Last updated on April 28th, 2022
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While most palm trees need tropical temperatures there are a few that are suitable for planting outdoors in the UK. One of our personal favourites is the Trachycarpus forunei but Phoenix canariensis is also a popular choice and can often be seen in many gardens throughout the UK. These palm trees can add a lot of structure to your garden and really give it that tropical feel.
- Add a pair of these tropical beauties to your garden to create a real holiday feel for many years,
- Their unique architectural shape and spectacular foliage adds instant dramatic impact to any garden.
- Despite their tropical origins, these exotic plants thrive in the UK and are hardy to -6.
- They love a sunny position and are perfect for patio pots!
- Supplied as 2 x established plants, approx. 60-80cm tall, ready to plant out.
- Trachycarpus is one of the most hardy palm trees you can get easily surviving past -10°C so it is ideal for growing in the variable British climate!
- With its deep-green, tough, fan-shaped leaves producing wonderful shadows on your patio or lawn, this exotic beauty will be a brilliant centrepiece wherever you decide to plant it.
- It is slow-growing and compact ideal for a large patio pot, or alternatively you could plant it directly in the ground in a sunny spot.
- Simply cut off the leaves when they turn brown and over time, an upright, woody, fibrous trunk is formed.
- Supplied as an established potted plant, already approx. 60-70cm tall (including pot), Trachycarpus will grow around 5-10cm a year.
Where can you grow hardy palm trees?
Hardy palm trees, such as the two varieties mentioned above, will survive winters in much of the south of Britain if they are given sheltered conditions although you can often spot established palm trees further north, such as in the North West, in cities such as Manchester.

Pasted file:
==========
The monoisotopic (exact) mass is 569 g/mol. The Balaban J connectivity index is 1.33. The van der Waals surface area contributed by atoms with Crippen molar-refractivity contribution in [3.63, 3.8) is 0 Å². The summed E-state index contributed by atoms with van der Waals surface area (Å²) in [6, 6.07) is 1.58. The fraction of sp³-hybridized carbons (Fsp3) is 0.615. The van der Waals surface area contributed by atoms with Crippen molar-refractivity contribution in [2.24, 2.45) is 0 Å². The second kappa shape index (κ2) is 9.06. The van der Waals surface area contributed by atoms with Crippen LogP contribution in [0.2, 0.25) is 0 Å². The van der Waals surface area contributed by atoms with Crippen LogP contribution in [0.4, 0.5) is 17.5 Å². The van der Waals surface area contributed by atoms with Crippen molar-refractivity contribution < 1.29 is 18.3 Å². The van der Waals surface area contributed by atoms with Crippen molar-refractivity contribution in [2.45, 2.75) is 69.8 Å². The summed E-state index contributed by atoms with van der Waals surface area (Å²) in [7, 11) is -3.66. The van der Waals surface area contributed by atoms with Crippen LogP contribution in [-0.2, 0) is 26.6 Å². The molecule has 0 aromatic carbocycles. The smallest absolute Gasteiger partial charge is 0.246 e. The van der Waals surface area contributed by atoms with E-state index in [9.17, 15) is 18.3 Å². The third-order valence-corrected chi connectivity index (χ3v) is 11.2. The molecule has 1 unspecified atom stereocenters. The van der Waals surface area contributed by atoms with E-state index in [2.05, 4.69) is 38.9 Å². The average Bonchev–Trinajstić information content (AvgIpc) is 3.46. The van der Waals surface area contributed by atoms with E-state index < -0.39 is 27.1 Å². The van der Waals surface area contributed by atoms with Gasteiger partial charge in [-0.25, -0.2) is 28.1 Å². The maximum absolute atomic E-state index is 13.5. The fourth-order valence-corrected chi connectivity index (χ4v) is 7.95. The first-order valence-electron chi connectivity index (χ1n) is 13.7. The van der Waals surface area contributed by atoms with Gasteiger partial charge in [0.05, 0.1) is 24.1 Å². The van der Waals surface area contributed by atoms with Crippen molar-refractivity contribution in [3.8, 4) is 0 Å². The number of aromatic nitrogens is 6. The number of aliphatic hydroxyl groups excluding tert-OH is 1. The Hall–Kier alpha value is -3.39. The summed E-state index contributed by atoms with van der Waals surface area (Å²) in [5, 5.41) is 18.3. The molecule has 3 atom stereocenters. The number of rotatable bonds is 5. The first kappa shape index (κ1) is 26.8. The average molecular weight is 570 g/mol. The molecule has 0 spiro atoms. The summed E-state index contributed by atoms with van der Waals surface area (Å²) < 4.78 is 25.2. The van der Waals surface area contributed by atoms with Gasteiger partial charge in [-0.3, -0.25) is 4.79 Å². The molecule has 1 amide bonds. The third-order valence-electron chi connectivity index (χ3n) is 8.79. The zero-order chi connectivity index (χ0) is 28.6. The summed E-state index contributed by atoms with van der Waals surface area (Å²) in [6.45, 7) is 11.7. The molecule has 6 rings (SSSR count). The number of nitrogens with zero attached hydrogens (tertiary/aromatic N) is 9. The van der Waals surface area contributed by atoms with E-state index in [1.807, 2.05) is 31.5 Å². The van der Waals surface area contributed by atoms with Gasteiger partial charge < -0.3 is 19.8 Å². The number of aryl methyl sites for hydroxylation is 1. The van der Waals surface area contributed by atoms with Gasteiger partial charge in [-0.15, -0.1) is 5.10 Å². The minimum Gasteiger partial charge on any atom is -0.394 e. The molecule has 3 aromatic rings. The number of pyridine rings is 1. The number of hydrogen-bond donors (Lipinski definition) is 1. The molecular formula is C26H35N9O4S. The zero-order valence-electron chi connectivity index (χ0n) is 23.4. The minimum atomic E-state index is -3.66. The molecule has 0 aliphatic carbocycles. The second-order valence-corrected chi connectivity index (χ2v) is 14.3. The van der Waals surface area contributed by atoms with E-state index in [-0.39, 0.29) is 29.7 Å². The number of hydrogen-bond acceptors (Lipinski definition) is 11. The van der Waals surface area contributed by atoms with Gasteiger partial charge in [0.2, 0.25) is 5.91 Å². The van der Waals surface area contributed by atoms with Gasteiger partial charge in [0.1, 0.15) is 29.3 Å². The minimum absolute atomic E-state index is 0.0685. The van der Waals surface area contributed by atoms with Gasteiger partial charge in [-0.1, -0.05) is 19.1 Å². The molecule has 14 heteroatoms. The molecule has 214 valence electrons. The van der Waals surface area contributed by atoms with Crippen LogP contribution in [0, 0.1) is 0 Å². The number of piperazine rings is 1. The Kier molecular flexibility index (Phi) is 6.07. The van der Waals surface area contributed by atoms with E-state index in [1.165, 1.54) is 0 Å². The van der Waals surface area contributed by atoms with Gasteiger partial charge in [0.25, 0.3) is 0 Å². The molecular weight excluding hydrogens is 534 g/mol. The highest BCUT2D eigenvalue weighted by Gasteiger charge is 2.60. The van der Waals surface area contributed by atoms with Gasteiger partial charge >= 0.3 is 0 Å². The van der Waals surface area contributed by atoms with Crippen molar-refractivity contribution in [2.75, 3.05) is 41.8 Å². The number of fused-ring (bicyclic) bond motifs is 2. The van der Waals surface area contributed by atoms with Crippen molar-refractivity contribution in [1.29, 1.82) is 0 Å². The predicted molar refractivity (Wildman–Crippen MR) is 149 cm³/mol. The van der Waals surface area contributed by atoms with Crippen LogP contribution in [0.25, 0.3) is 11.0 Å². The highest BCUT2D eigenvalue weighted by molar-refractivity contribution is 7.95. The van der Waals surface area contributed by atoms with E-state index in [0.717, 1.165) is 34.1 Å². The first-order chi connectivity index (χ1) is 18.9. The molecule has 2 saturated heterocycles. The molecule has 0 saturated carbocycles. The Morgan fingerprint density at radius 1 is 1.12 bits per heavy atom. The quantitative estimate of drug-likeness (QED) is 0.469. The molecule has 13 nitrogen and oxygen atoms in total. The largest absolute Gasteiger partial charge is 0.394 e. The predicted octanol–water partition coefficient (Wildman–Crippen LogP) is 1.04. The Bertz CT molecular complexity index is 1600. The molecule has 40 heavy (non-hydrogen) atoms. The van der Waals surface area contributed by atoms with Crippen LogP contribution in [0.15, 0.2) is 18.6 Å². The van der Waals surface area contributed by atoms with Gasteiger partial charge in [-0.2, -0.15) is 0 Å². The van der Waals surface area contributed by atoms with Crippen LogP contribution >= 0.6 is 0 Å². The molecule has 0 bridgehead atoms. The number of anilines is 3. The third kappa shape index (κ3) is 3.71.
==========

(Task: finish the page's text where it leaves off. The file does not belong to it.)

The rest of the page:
However, plants that are grown in exposed areas or in containers are more liable to be damaged during the winter, which is why you should always find a hardy specimen that is less likely to be damaged. Give them some extra protection in winter by bringing them into a cold greenhouse, at least until it’s fully established with a good root system, at which point it will be suitable for planting in the ground. Even further south though, we recommend growing them in pots until there is a good-sized root system before planting them permanently in the ground.
Choosing the right compost
You can grow palm trees in containers with the right compost but make sure that you bring them undercover for the winter and work to improve drainage conditions by making sure they have ample drainage holes and plenty of crockery in the bottom of the pot to prevent the holes from becoming blocked.
Soil-based compost, such as John Innes potting compost, is perfect because it helps to retain moisture, and being a heavier medium also helps keep the pots upright in the wind.
- 8 weeks nutrition
- Beautiful, decorative leaves
- A lot of water
- Model number: 1143102004
Improving clay soil
On the note of drainage, if you have heavier clay soils these are much more prone to waterlogging so they won’t work as well for the palm trees. That being said, if you add plenty of grit to the soil to improve drainage and then lift the soil to the surface with some extra compost and form a mound, you can plant the palm tree with some of the roots above the original ground level so at least some of the root system is not as prone to waterlogging, and this may be enough to help it thrive. Failing this, the only option will be to grow them in containers and pots.